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Author Topic: Poultry slaughter - What did this?  (Read 1723 times)


  • Joined Apr 2020
  • Co. Derry
    • Valkyrie Craft: Handmade Canoes and Kayaks
Poultry slaughter - What did this?
« on: December 22, 2023, 09:56:51 pm »
Hi All,

I lost my entire flock of 9 birds last night. 
I would like to know what beast was responsible so that I can think through avoiding it happening again.

This morning I found the wooden coop broken into where two TIG boards had been ripped of the lower section of one wall - On examining it I found one end of the lowest board was a fairly rotten (Where the downpipe has been dripping onto the wall) so the creature has been able to lever  from one end to get easy access. Picture attached

Inside where 6 of the birds.  The other three where outside in the open run.  One bird had its throat well torn open and another's head was entirely missing without trace.  The other seven birds has no clear damage.  other than the two mentioned  none of the carcasses seem to have been eaten at all. Picture attached.

Outside of the external run was one spot where it looked like a short attempt had been made to dig under the wire.  Cut rushes spread in this area to help reduce pulping the wet ground in winter appeared to have been flung/kicked away up to 5m from the wire.  Picture attached.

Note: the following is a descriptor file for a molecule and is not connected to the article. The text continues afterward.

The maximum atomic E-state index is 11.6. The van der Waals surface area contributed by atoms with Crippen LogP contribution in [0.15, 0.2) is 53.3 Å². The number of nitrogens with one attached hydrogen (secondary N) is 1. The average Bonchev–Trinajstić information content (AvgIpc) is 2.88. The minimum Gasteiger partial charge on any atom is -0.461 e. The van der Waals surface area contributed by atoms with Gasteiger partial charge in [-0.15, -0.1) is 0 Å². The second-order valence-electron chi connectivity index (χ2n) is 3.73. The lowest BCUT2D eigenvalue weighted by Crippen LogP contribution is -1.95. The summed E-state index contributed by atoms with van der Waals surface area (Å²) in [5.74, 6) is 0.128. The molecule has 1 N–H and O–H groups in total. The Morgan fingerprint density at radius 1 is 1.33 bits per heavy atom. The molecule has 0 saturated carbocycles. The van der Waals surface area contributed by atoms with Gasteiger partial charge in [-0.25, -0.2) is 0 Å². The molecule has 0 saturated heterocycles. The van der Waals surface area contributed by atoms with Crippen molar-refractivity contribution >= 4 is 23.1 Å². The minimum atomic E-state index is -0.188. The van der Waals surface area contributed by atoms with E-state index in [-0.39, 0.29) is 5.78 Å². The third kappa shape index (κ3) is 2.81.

The baffling things are
1. no birds were eaten or taken
2. the odd digging/rush flicking activity outside - which would seem to have been done by a biggish animal
3.  The gap where the boards were torn out is about 15cm high - and the sawdust and manure inside along the wall is hardly disturbed.

Clearly, if the boards had not been rotten the problem would not have happened . . ..  however,  the exterior run is a seven foot chicken wire fence, buried 8 inches into the earth.   The top is open.  There are mature trees alongside ethe run with some of there branches overhanging.  Do I need to rethink this once I've repaired the coop wall?

We have foxes visit occasionally and have lost the odd bird to them when we have them free ranging. In 15 years we have never had the actual coop or run broken into.

Anyone confident they now the culprit?
Any useful comments on the coop and run security?

Mistakes teach best.  😳🙄😉


  • Joined Feb 2011
  • Cornwall
  • Rarely short of an opinion but I mean well
    • Trelay Cohousing Community
Re: Poultry slaughter - What did this?
« Reply #1 on: December 22, 2023, 11:42:52 pm »
I'm so sorry you've lost your flock.  I suspect that most of us who keep chickens suffer this at least once, it's an awful thing to happen  :hug: